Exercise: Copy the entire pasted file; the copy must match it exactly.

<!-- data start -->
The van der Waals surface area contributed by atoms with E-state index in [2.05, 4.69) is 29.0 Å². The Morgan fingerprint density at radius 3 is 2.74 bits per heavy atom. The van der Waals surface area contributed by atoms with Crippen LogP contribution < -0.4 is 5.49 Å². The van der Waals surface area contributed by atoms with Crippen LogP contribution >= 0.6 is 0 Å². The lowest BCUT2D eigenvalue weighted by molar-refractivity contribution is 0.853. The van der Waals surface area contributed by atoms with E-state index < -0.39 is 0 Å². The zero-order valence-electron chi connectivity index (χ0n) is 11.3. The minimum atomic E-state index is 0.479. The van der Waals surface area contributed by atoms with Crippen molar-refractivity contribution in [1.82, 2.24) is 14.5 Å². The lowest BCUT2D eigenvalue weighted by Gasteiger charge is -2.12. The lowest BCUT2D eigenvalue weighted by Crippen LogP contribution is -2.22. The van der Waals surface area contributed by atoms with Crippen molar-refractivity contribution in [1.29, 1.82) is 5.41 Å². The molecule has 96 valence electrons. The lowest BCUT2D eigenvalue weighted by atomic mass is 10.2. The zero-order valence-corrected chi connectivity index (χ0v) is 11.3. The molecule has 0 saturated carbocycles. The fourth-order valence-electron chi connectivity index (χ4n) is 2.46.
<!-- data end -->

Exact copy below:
The van der Waals surface area contributed by atoms with E-state index in [2.05, 4.69) is 29.0 Å². The Morgan fingerprint density at radius 3 is 2.74 bits per heavy atom. The van der Waals surface area contributed by atoms with Crippen LogP contribution < -0.4 is 5.49 Å². The van der Waals surface area contributed by atoms with Crippen LogP contribution >= 0.6 is 0 Å². The lowest BCUT2D eigenvalue weighted by molar-refractivity contribution is 0.853. The van der Waals surface area contributed by atoms with E-state index < -0.39 is 0 Å². The zero-order valence-electron chi connectivity index (χ0n) is 11.3. The minimum atomic E-state index is 0.479. The van der Waals surface area contributed by atoms with Crippen molar-refractivity contribution in [1.82, 2.24) is 14.5 Å². The lowest BCUT2D eigenvalue weighted by Gasteiger charge is -2.12. The lowest BCUT2D eigenvalue weighted by Crippen LogP contribution is -2.22. The van der Waals surface area contributed by atoms with Crippen molar-refractivity contribution in [1.29, 1.82) is 5.41 Å². The molecule has 96 valence electrons. The lowest BCUT2D eigenvalue weighted by atomic mass is 10.2. The zero-order valence-corrected chi connectivity index (χ0v) is 11.3. The molecule has 0 saturated carbocycles. The fourth-order valence-electron chi connectivity index (χ4n) is 2.46.